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Todd Frazier performs Heimlich Maneuver, saves choking man at lunch

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Cincinnati Reds rookie slugger Todd Frazier prevented a big-time choke job Tuesday, and it had nothing to do with baseball's pennant race.

Lunching with teammate Ryan Ludwick in a Pittsburgh restaurant Tuesday, Frazier saved a man from choking by using the Heimlich Maneuver to dislodge a piece of steak. Here's what Frazier told MLB.com's Mark Sheldon about his adventurous lunch with Ludwick:

"I said 'I think that dude is choking over there.' He was a little obese and there were two women side-by-side trying to give him the Heimlich. [Ludwick] said get over there because I was the closest one. So I went over there and was yelling at them to get out of the way. They did and I gave two pumps and it came out."

If Frazier were a pitcher, like Justin Verlander, this is how he would have stopped the man from choking.

The man repeatedly thanked Frazier and paid for his lunch, "which he didn't have to do," Frazier added. Such a save makes the game-ending homer Frazier recently hit to beat the Braves look like a warning-track fly ball. And considering the other homer Frazier recently hit after letting go of the bat, has anyone considered he might be from a planet far, far away?

[Tim Brown: Los Angeles Angels' Torii Hunter puts family first after crisis]

And great leadership on Ludwick's part — like a latter-day Jor-El — directing the rookie Superman to the rescue. This was Frazier's first Heimlich, but he apparently knew what he was doing. The post doesn't say how or when Frazier learned CPR — and even trained paramedics can break ribs with a wayward thrust — but perhaps we'll learn more later.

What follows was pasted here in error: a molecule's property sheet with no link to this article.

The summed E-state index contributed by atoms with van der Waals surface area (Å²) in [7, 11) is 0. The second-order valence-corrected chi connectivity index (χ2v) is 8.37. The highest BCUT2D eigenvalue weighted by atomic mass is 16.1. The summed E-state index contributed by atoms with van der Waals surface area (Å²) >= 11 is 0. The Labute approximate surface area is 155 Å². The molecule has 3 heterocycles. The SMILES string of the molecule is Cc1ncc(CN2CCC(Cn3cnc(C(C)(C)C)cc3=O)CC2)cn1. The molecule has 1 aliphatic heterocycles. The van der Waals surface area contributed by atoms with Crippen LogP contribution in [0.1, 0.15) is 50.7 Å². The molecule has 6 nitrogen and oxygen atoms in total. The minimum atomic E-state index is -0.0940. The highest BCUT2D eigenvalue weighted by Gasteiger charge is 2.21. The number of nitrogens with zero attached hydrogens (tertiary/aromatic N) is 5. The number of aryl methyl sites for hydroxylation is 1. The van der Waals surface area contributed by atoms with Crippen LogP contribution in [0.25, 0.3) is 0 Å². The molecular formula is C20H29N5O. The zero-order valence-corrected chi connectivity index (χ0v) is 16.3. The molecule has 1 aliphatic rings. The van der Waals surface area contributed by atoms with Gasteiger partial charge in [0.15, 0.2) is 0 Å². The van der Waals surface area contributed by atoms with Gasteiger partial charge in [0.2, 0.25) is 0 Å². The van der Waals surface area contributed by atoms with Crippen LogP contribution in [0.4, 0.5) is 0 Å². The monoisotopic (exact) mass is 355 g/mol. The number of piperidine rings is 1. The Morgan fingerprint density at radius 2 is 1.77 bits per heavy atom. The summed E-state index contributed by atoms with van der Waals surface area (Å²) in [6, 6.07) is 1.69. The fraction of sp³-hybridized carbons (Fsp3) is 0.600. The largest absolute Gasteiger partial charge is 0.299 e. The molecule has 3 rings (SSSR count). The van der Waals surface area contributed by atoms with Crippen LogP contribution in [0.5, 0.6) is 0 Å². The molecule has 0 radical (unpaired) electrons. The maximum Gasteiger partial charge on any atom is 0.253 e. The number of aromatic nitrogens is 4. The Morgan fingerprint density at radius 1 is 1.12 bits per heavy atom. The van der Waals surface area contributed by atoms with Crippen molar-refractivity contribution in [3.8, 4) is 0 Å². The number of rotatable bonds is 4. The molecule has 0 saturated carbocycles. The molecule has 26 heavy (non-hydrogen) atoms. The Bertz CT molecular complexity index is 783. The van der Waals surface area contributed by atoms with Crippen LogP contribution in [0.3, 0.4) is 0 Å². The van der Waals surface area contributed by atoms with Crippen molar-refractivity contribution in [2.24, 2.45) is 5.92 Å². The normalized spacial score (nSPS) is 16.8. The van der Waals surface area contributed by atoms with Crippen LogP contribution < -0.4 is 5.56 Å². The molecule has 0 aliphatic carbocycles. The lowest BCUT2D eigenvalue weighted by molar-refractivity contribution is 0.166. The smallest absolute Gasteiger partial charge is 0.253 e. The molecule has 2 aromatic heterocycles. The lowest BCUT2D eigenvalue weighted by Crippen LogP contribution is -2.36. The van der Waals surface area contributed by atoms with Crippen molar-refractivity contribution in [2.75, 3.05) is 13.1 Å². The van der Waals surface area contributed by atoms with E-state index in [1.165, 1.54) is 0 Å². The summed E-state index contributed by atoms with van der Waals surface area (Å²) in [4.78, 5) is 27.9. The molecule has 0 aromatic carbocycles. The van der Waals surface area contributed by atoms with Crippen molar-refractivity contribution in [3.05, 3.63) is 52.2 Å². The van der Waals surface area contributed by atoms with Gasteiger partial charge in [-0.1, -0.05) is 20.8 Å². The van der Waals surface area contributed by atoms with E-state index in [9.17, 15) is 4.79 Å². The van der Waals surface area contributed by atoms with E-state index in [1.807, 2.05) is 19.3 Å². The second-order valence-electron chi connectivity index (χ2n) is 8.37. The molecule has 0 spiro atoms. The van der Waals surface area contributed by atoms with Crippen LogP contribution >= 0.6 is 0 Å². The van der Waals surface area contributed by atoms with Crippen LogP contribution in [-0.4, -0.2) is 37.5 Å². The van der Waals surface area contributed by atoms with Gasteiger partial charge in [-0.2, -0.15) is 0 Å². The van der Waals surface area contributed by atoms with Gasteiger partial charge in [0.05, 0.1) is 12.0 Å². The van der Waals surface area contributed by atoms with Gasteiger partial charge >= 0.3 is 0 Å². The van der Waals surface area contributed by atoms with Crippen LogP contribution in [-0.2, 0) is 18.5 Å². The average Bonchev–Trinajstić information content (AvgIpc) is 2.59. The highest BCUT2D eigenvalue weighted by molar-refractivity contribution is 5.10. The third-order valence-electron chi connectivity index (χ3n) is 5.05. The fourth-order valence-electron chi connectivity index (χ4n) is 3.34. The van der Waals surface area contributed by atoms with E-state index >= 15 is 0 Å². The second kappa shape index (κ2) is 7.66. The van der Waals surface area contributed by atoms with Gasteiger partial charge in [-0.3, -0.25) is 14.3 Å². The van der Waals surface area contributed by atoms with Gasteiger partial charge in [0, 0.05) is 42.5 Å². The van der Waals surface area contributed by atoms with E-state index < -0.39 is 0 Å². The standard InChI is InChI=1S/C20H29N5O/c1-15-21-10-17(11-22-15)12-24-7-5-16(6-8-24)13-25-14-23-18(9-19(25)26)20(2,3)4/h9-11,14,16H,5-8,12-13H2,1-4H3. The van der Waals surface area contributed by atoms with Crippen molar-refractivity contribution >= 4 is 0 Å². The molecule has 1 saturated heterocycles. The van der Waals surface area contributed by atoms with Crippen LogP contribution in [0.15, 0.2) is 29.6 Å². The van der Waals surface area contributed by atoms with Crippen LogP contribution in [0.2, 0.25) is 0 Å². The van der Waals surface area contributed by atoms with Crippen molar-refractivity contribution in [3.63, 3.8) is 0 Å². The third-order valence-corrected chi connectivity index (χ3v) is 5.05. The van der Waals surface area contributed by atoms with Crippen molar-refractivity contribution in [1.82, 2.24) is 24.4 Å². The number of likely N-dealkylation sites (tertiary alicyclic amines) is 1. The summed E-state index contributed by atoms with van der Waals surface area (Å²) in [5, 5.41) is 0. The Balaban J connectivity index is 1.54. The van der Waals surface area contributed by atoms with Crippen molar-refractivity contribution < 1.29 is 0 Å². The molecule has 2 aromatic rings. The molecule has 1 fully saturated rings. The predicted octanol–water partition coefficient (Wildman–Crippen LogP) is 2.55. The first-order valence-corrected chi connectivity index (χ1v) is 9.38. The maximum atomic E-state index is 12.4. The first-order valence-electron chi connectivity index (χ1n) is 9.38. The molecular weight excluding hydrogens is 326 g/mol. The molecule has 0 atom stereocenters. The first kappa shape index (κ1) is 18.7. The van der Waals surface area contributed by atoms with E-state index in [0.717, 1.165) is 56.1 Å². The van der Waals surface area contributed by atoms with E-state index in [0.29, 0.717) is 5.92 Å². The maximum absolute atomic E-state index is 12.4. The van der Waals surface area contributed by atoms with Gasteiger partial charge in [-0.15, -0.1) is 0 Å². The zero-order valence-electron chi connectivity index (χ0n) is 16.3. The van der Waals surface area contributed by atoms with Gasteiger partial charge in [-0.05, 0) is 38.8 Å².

Frazier's heroics equal the recent life-saving actions of Oregon football player Mark Asper, those of Kansas City Chiefs tight end Leonard Pope, and easily top the good deeds done by other professional athlete Samaritans such soccer's David Beckham and baseball colleague/Amazon adventurist Roy Halladay. But all are good guys for their acts, no matter their professions or our preconceived notions of how they should be.

[Around the majors: Tigers manager Jim Leyland wants media to hold umps accountable for calls]

And let's just remember that a man from Pittsburgh probably had his life saved by a guy from Cincinnati. That intercity rivalry might not be Cleveland-Pittsburgh, but let's just say Cincy resents having to share the Ohio River.

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